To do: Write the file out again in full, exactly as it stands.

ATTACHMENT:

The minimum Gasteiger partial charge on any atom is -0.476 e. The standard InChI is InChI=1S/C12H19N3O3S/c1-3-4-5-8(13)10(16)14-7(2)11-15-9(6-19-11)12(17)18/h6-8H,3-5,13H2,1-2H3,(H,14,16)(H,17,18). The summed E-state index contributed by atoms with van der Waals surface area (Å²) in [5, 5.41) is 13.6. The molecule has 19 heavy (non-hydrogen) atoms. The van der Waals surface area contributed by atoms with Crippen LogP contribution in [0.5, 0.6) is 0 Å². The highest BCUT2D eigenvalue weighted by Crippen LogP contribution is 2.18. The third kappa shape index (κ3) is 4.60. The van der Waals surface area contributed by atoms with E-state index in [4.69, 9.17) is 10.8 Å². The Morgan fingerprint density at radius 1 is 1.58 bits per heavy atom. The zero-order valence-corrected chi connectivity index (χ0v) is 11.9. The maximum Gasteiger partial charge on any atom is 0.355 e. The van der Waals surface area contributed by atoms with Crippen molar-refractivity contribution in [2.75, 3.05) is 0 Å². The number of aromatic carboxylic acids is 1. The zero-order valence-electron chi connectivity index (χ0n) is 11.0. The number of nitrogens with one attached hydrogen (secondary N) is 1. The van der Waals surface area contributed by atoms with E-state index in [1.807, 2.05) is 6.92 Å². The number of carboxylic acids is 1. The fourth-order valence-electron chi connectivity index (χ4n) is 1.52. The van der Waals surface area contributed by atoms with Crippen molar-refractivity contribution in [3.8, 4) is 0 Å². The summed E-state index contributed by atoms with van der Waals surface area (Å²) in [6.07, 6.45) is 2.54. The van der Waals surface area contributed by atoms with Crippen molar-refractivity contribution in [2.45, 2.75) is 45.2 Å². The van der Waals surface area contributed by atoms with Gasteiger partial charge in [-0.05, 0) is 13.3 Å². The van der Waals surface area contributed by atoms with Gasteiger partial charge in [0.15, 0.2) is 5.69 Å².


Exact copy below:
The minimum Gasteiger partial charge on any atom is -0.476 e. The standard InChI is InChI=1S/C12H19N3O3S/c1-3-4-5-8(13)10(16)14-7(2)11-15-9(6-19-11)12(17)18/h6-8H,3-5,13H2,1-2H3,(H,14,16)(H,17,18). The summed E-state index contributed by atoms with van der Waals surface area (Å²) in [5, 5.41) is 13.6. The molecule has 19 heavy (non-hydrogen) atoms. The van der Waals surface area contributed by atoms with Crippen LogP contribution in [0.5, 0.6) is 0 Å². The highest BCUT2D eigenvalue weighted by Crippen LogP contribution is 2.18. The third kappa shape index (κ3) is 4.60. The van der Waals surface area contributed by atoms with E-state index in [4.69, 9.17) is 10.8 Å². The Morgan fingerprint density at radius 1 is 1.58 bits per heavy atom. The zero-order valence-corrected chi connectivity index (χ0v) is 11.9. The maximum Gasteiger partial charge on any atom is 0.355 e. The van der Waals surface area contributed by atoms with Crippen molar-refractivity contribution in [2.75, 3.05) is 0 Å². The number of aromatic carboxylic acids is 1. The zero-order valence-electron chi connectivity index (χ0n) is 11.0. The number of nitrogens with one attached hydrogen (secondary N) is 1. The van der Waals surface area contributed by atoms with E-state index in [1.807, 2.05) is 6.92 Å². The number of carboxylic acids is 1. The fourth-order valence-electron chi connectivity index (χ4n) is 1.52. The van der Waals surface area contributed by atoms with Crippen molar-refractivity contribution in [3.8, 4) is 0 Å². The summed E-state index contributed by atoms with van der Waals surface area (Å²) in [6.07, 6.45) is 2.54. The van der Waals surface area contributed by atoms with Crippen molar-refractivity contribution in [2.45, 2.75) is 45.2 Å². The van der Waals surface area contributed by atoms with Gasteiger partial charge in [-0.05, 0) is 13.3 Å². The van der Waals surface area contributed by atoms with Gasteiger partial charge in [0.15, 0.2) is 5.69 Å².